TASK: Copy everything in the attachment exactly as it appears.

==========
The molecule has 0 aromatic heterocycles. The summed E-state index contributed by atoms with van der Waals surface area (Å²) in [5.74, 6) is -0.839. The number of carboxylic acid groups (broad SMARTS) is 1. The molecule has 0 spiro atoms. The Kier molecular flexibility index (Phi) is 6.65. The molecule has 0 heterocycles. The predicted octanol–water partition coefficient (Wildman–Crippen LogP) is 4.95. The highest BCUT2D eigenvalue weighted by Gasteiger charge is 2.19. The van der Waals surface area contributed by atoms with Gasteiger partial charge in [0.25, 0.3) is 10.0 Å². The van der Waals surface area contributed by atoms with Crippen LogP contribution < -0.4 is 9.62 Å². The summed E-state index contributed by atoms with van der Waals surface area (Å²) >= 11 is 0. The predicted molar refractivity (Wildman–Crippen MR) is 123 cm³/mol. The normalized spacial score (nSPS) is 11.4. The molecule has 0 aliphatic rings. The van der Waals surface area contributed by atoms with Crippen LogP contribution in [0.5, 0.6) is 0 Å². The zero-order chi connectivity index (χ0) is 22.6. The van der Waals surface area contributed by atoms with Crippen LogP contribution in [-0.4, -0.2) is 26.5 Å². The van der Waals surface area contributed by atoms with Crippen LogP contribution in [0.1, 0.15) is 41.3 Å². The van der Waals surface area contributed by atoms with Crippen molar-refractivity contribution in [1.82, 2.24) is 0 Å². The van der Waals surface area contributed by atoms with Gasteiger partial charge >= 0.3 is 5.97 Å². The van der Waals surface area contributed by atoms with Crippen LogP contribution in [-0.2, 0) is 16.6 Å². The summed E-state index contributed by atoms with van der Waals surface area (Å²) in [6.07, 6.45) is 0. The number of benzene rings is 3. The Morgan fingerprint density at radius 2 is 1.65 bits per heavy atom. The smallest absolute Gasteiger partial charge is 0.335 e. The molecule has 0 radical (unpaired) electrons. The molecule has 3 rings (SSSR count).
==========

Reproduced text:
The molecule has 0 aromatic heterocycles. The summed E-state index contributed by atoms with van der Waals surface area (Å²) in [5.74, 6) is -0.839. The number of carboxylic acid groups (broad SMARTS) is 1. The molecule has 0 spiro atoms. The Kier molecular flexibility index (Phi) is 6.65. The molecule has 0 heterocycles. The predicted octanol–water partition coefficient (Wildman–Crippen LogP) is 4.95. The highest BCUT2D eigenvalue weighted by Gasteiger charge is 2.19. The van der Waals surface area contributed by atoms with Gasteiger partial charge in [0.25, 0.3) is 10.0 Å². The van der Waals surface area contributed by atoms with Crippen LogP contribution < -0.4 is 9.62 Å². The summed E-state index contributed by atoms with van der Waals surface area (Å²) >= 11 is 0. The predicted molar refractivity (Wildman–Crippen MR) is 123 cm³/mol. The normalized spacial score (nSPS) is 11.4. The molecule has 0 aliphatic rings. The van der Waals surface area contributed by atoms with Crippen LogP contribution in [0.5, 0.6) is 0 Å². The zero-order chi connectivity index (χ0) is 22.6. The van der Waals surface area contributed by atoms with Crippen LogP contribution in [-0.4, -0.2) is 26.5 Å². The van der Waals surface area contributed by atoms with Crippen LogP contribution in [0.1, 0.15) is 41.3 Å². The van der Waals surface area contributed by atoms with Crippen molar-refractivity contribution in [1.82, 2.24) is 0 Å². The van der Waals surface area contributed by atoms with Gasteiger partial charge >= 0.3 is 5.97 Å². The van der Waals surface area contributed by atoms with Crippen LogP contribution in [-0.2, 0) is 16.6 Å². The summed E-state index contributed by atoms with van der Waals surface area (Å²) in [6.07, 6.45) is 0. The number of benzene rings is 3. The Morgan fingerprint density at radius 2 is 1.65 bits per heavy atom. The smallest absolute Gasteiger partial charge is 0.335 e. The molecule has 0 radical (unpaired) electrons. The molecule has 3 rings (SSSR count).